Scalia: Constitution Doesn't Protect Women or Gays from Discrimination

U.S. Supreme Court Associate Justice Antonin Scalia speaks during debate at ACLU Membership Conference, Sunday Oct. 15, 2006 in Washington. AP

.S. Supreme Court Associate Justice Antonin Scalia speaks during debate at ACLU, Oct. 15, 2006 in Washington.
AP

Neither women nor gays are promised protection against discrimination under the Constitution, Supreme Court Justice Antonin Scalia said in an interview with the publication California Lawyer.

Scalia's remarks has spurred criticism from liberals and from some law scholars, though he has expressed this point of view before.

"You do not need the Constitution to reflect the wishes of the current society," Scalia said. "Certainly the Constitution does not require discrimination on the basis of sex. The only issue is whether it prohibits it. It doesn't. Nobody ever thought that that's what it meant. Nobody ever voted for that. If the current society wants to outlaw discrimination by sex, hey we have things called legislatures, and they enact things called laws."

Scalia was specifically referencing the 14th Amendment, which states: "No State shall make or enforce any law which shall abridge the privileges or immunities of citizens of the United States; nor shall any State deprive any person of life, liberty, or property, without due process of law; nor deny to any person within its jurisdiction the equal protection of the laws."

The justice argued that "the Constitution tells the current society that it cannot do [whatever] it wants to do... Now if you give to those many provisions of the Constitution that are necessarily broad--such as due process of law, cruel and unusual punishments, equal protection of the laws--if you give them an evolving meaning so that they have whatever meaning the current society thinks they ought to have, they are no limitation on the current society at all."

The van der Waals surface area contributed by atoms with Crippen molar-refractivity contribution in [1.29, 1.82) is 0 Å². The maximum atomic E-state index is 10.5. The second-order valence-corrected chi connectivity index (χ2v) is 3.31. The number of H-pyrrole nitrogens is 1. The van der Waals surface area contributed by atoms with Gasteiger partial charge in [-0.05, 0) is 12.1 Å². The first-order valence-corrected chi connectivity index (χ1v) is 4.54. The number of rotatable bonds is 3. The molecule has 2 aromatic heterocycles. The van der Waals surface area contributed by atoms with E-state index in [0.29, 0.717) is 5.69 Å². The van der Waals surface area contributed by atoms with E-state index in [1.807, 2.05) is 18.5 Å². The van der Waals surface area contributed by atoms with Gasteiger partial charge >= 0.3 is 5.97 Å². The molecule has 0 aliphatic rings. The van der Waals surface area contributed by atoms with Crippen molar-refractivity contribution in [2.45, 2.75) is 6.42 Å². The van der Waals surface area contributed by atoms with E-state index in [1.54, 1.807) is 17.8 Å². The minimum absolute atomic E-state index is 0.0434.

The Washington Post notes Scalia gave this analysis of the 14th Amendment back in September. Furthermore, his position on protection from discrimination on the basis of gender was exhibited in 1996, when he was the only justice to dissent from the Supreme Court decision to end the Virginia Military Institute's 157-year-old, state-supported tradition of only accepting male students.

Marcia Greenberger, founder and co-president of the National Women's Law Center, told the Huffington Post that Scalia's most recent remarks were "shocking in light of the decades of precedents and the numbers of justices who have agreed that there is protection in the 14th Amendment against sex discrimination, and struck down many, many laws in many, many areas on the basis of that protection."

Jack Balkin, a legal scholar at Yale Law School, argues that it's "not entirely true" that the 14th Amendment wasn't intended to prevent sex discrimination. The Amendment was intended to prevent discrimination in basic civil rights against single women, he argues.

"It does not simply ban discrimination based on race," Balkin writes. "The fact that the word race is not mentioned in the text (as it is in the Fifteenth Amendment) was quite deliberate."

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